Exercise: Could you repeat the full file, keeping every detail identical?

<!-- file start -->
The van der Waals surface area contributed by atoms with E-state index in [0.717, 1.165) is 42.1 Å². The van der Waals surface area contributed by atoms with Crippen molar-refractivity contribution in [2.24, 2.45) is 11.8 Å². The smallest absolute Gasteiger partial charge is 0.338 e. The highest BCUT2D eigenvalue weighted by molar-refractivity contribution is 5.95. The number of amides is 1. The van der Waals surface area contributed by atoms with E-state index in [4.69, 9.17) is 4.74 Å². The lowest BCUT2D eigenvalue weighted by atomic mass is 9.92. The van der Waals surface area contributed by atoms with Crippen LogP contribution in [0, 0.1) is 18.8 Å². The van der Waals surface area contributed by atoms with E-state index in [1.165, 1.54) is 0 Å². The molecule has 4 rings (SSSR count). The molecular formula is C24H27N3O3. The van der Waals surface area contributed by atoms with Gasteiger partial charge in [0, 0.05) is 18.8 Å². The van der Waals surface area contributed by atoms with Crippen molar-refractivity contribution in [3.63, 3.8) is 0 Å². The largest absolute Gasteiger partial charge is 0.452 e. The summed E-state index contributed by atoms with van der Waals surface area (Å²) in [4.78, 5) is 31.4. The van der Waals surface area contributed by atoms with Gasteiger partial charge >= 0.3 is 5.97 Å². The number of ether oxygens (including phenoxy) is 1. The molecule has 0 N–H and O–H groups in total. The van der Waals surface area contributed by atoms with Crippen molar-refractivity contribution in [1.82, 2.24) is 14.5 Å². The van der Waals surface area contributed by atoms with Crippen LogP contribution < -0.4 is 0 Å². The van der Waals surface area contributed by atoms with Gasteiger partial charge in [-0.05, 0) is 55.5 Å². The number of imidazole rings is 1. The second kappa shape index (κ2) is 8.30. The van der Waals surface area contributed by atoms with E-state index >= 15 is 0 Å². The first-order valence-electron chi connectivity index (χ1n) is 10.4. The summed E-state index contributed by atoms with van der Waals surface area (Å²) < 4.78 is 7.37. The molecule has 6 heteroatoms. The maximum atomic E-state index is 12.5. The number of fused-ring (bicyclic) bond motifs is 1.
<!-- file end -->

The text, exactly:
The van der Waals surface area contributed by atoms with E-state index in [0.717, 1.165) is 42.1 Å². The van der Waals surface area contributed by atoms with Crippen molar-refractivity contribution in [2.24, 2.45) is 11.8 Å². The smallest absolute Gasteiger partial charge is 0.338 e. The highest BCUT2D eigenvalue weighted by molar-refractivity contribution is 5.95. The number of amides is 1. The van der Waals surface area contributed by atoms with E-state index in [4.69, 9.17) is 4.74 Å². The lowest BCUT2D eigenvalue weighted by atomic mass is 9.92. The van der Waals surface area contributed by atoms with Crippen LogP contribution in [0, 0.1) is 18.8 Å². The van der Waals surface area contributed by atoms with E-state index in [1.165, 1.54) is 0 Å². The molecule has 4 rings (SSSR count). The molecular formula is C24H27N3O3. The van der Waals surface area contributed by atoms with Gasteiger partial charge in [0, 0.05) is 18.8 Å². The van der Waals surface area contributed by atoms with Crippen molar-refractivity contribution in [3.63, 3.8) is 0 Å². The largest absolute Gasteiger partial charge is 0.452 e. The summed E-state index contributed by atoms with van der Waals surface area (Å²) in [4.78, 5) is 31.4. The van der Waals surface area contributed by atoms with Gasteiger partial charge >= 0.3 is 5.97 Å². The number of ether oxygens (including phenoxy) is 1. The molecule has 0 N–H and O–H groups in total. The van der Waals surface area contributed by atoms with Crippen molar-refractivity contribution in [1.82, 2.24) is 14.5 Å². The van der Waals surface area contributed by atoms with Crippen LogP contribution < -0.4 is 0 Å². The van der Waals surface area contributed by atoms with Gasteiger partial charge in [-0.05, 0) is 55.5 Å². The number of imidazole rings is 1. The second kappa shape index (κ2) is 8.30. The van der Waals surface area contributed by atoms with E-state index >= 15 is 0 Å². The first-order valence-electron chi connectivity index (χ1n) is 10.4. The summed E-state index contributed by atoms with van der Waals surface area (Å²) < 4.78 is 7.37. The molecule has 6 heteroatoms. The maximum atomic E-state index is 12.5. The number of fused-ring (bicyclic) bond motifs is 1.